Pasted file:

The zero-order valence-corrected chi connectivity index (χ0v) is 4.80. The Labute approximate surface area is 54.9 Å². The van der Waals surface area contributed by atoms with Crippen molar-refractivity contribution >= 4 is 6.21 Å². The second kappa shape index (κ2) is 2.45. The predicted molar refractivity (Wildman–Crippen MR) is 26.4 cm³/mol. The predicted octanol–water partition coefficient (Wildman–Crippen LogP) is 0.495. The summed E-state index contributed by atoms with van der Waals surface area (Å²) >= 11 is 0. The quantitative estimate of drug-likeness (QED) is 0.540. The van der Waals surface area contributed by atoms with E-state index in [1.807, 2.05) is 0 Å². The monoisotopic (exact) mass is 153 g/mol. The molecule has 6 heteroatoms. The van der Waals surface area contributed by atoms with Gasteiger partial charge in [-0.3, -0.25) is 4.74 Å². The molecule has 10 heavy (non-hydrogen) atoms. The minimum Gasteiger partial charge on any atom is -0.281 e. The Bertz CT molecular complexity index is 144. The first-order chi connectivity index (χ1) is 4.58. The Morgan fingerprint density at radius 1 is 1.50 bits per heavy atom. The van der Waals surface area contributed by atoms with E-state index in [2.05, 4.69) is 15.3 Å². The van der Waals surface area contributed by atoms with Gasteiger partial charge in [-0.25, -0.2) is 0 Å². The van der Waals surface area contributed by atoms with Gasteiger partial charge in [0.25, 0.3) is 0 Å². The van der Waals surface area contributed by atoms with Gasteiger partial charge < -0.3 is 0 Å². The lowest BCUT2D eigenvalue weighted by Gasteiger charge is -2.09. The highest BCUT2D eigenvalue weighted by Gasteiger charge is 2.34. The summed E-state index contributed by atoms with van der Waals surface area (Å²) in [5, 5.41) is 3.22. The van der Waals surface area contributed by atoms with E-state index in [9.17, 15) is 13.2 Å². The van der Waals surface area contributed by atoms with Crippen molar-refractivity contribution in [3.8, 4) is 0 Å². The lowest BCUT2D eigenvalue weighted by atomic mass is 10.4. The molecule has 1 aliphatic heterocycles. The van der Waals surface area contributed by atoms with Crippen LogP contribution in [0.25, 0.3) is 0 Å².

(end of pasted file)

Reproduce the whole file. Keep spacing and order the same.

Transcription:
The zero-order valence-corrected chi connectivity index (χ0v) is 4.80. The Labute approximate surface area is 54.9 Å². The van der Waals surface area contributed by atoms with Crippen molar-refractivity contribution >= 4 is 6.21 Å². The second kappa shape index (κ2) is 2.45. The predicted molar refractivity (Wildman–Crippen MR) is 26.4 cm³/mol. The predicted octanol–water partition coefficient (Wildman–Crippen LogP) is 0.495. The summed E-state index contributed by atoms with van der Waals surface area (Å²) >= 11 is 0. The quantitative estimate of drug-likeness (QED) is 0.540. The van der Waals surface area contributed by atoms with E-state index in [1.807, 2.05) is 0 Å². The monoisotopic (exact) mass is 153 g/mol. The molecule has 6 heteroatoms. The van der Waals surface area contributed by atoms with Gasteiger partial charge in [-0.3, -0.25) is 4.74 Å². The molecule has 10 heavy (non-hydrogen) atoms. The minimum Gasteiger partial charge on any atom is -0.281 e. The Bertz CT molecular complexity index is 144. The first-order chi connectivity index (χ1) is 4.58. The Morgan fingerprint density at radius 1 is 1.50 bits per heavy atom. The van der Waals surface area contributed by atoms with E-state index in [2.05, 4.69) is 15.3 Å². The van der Waals surface area contributed by atoms with Gasteiger partial charge in [-0.25, -0.2) is 0 Å². The van der Waals surface area contributed by atoms with Gasteiger partial charge in [0.25, 0.3) is 0 Å². The van der Waals surface area contributed by atoms with Gasteiger partial charge < -0.3 is 0 Å². The lowest BCUT2D eigenvalue weighted by Gasteiger charge is -2.09. The highest BCUT2D eigenvalue weighted by Gasteiger charge is 2.34. The summed E-state index contributed by atoms with van der Waals surface area (Å²) in [5, 5.41) is 3.22. The van der Waals surface area contributed by atoms with E-state index in [9.17, 15) is 13.2 Å². The van der Waals surface area contributed by atoms with Crippen molar-refractivity contribution in [3.8, 4) is 0 Å². The lowest BCUT2D eigenvalue weighted by atomic mass is 10.4. The molecule has 1 aliphatic heterocycles. The van der Waals surface area contributed by atoms with Crippen LogP contribution in [0.25, 0.3) is 0 Å².